30 minutes. Strain.
If prepared for immediate consumption and not intended
for canning, proceed as above stated. Pack cooked fish into
quart jars or other large containers with one or more raw
sliced onions between layers. Pour over it the hot liquid with
seasonings. Cover and keep in a cool place. In a few days the
liquid will form a jelly around the fish. The liquid in the recipe
is enough for one gallon of fish. If held in refrigeration, it will
keep for several weeks.
Florida Fish Stew
2 lbs. dry-meated fish (weigh 2 medium onions, minced
after it is cleaned, skinned, 2 tbsp. ripe pimientos or sweet
boned and cut in pieces as peppers, chopped
for serving) 1 tbsp. mixed spices
1 qt. canned tomatoes or 1 tbsp. lemon juice or good
6 large fresh ones vinegar
% cup good cooking oil 1 tbsp. finely chopped parsley,
2 cloves finely sliced garlic salt, paprika and a little sugar
Put tomatoes into a sauce pan and season with salt, pepper,
and just a little sugar. Add spices and let simmer for 30 min-
utes. Add chopped pimiento. Let simmer until fish is ready.
In a frying pan heat 1/3 cup cooking oil and add garlic and
onion. Cook until soft but do not brown. (This is best done by
covering pan with a close-fitting lid.) Add this to tomatoes,
and if mixture is too thin, allow it to simmer until it is as thick
After fish is cleaned, boned, and skinned, cut it in service-
able pieces (about 5 to the pound), sprinkle it with salt and cook
on both sides in the remainder of oil until a light brown color.
Add lemon juice and parsley to the tomato mixture; taste it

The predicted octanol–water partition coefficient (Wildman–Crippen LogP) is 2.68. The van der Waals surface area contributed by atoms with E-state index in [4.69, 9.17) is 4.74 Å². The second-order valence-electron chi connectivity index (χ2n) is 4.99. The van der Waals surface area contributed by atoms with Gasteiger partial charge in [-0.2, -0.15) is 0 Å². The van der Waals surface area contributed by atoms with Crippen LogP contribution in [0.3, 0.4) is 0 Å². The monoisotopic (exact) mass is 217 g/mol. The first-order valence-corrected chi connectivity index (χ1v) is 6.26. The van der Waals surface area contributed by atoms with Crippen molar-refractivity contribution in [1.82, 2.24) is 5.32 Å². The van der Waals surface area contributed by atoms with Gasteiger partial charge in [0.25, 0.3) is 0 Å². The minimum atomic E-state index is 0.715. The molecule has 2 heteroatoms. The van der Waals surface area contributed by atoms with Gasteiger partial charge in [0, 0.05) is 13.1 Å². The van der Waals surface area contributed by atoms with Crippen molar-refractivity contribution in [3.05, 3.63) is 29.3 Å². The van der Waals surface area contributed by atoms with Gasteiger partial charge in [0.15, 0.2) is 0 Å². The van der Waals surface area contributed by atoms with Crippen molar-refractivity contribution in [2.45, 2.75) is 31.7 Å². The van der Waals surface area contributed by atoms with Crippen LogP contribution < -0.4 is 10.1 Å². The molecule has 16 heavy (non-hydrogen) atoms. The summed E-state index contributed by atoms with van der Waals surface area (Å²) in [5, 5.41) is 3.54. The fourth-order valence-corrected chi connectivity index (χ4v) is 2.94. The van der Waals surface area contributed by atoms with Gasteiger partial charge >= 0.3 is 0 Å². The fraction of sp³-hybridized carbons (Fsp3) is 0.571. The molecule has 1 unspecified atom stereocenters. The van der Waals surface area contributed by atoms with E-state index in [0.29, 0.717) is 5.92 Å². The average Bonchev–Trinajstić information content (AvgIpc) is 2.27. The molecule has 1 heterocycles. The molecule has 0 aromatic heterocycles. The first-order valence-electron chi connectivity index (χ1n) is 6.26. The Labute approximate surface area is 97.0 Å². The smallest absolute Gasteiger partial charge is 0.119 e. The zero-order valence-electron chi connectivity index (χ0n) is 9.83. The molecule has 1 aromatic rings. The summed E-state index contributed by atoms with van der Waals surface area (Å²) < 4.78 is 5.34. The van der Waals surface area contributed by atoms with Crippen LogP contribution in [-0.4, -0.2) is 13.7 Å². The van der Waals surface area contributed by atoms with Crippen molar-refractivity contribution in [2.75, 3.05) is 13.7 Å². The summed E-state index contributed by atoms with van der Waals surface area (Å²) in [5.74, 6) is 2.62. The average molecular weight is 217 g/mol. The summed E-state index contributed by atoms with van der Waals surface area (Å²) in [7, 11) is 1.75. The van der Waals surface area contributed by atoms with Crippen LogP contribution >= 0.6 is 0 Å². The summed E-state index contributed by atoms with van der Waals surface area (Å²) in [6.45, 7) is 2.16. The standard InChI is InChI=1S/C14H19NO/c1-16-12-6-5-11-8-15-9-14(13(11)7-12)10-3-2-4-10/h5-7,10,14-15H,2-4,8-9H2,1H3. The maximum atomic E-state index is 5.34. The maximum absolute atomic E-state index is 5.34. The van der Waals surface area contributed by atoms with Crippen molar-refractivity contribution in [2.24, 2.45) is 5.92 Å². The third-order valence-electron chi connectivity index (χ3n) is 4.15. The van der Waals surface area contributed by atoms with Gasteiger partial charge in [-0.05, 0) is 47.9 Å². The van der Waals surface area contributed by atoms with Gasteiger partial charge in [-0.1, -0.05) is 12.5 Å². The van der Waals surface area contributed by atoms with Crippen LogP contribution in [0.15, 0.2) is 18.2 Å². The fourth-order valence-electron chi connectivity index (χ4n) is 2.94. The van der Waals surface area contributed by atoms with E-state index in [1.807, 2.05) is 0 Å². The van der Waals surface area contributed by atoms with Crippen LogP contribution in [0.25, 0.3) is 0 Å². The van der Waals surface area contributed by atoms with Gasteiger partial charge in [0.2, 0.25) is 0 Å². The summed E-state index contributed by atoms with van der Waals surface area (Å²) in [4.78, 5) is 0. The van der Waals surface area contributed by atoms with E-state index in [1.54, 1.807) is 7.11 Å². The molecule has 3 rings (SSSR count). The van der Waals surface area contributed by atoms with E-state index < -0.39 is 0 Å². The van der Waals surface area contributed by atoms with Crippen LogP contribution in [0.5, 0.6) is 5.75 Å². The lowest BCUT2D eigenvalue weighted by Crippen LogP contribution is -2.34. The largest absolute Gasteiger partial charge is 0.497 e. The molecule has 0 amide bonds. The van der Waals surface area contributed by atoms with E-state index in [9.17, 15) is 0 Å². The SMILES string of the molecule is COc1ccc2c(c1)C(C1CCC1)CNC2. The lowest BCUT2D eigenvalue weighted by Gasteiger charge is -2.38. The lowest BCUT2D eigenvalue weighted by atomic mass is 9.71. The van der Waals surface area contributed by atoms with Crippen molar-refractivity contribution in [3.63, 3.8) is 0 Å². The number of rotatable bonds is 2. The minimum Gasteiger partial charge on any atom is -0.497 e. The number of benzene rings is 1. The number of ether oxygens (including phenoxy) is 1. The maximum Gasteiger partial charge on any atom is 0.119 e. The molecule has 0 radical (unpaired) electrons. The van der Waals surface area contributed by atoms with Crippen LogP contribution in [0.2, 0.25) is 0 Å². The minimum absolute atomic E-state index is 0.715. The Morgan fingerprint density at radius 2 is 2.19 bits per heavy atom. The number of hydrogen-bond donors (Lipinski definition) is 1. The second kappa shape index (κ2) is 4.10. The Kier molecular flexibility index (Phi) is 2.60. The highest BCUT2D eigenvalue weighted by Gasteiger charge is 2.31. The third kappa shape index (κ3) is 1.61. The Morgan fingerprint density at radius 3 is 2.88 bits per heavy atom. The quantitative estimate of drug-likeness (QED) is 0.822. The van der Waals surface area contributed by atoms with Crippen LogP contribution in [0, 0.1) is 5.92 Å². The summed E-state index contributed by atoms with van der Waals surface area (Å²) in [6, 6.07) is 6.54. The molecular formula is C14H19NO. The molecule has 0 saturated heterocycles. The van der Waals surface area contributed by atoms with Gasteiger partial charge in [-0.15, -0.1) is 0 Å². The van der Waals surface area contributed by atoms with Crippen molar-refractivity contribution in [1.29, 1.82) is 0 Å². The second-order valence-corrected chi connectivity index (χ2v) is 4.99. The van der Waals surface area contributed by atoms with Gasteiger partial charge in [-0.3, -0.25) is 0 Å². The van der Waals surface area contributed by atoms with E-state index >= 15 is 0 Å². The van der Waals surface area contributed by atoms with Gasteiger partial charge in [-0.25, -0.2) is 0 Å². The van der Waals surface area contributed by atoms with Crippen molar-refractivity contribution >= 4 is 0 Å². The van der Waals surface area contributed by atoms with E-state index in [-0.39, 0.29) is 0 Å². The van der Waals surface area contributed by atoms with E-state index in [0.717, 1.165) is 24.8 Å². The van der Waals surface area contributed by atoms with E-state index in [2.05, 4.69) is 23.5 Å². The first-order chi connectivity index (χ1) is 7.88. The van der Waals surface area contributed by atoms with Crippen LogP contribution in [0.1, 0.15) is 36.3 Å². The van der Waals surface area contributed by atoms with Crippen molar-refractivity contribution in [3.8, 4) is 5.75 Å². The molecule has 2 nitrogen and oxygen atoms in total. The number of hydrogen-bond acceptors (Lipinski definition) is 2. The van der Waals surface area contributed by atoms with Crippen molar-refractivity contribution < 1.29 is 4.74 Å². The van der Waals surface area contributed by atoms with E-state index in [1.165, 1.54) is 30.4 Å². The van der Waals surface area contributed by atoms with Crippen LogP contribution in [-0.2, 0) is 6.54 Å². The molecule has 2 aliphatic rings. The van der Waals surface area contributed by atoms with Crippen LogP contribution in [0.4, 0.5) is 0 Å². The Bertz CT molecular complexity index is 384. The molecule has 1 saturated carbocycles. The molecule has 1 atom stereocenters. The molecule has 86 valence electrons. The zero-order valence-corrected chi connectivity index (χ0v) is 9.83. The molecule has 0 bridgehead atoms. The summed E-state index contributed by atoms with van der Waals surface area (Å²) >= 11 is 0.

and add more salt and paprika if needed. Add fish. If to be
served immediately, let simmer in a heavy kettle on back of
stove where it cannot stick or burn until thoroughly done. If to
be canned, pack before the final simmering into glass jars or
inside lacquered tins. Fill containers to 1/4 inch of top. Seal
boiling hot. Process No. 2 tins or pint jars 45 minutes at 10
pounds pressure; No. 3 tins or quart jars, 60 minutes at 10
pounds pressure. A delectable stew-serve over dry, fluffy rice.
(For 30 people)
This dish is popular for picnics in the South and is espe-
cially popular in Florida. A white-meated fish that is firm
when boiled is preferred; sunfish, bream or bass are frequently
1 lb. bacon 2 tbsp. salt
15 lbs. white meated fish, 1 lb. butter
dressed and split 5 cups catsup
5 lbs. diced potatoes 2 tsp. black pepper
11/ lbs. sliced onion 1 tsp. red pepper
2 tbsp. curry powder 1 bottle Worcestershire sauce
A large Dutch oven or heavy kettle and a large frying
pan are desirable for cooking the stew. Mince the bacon and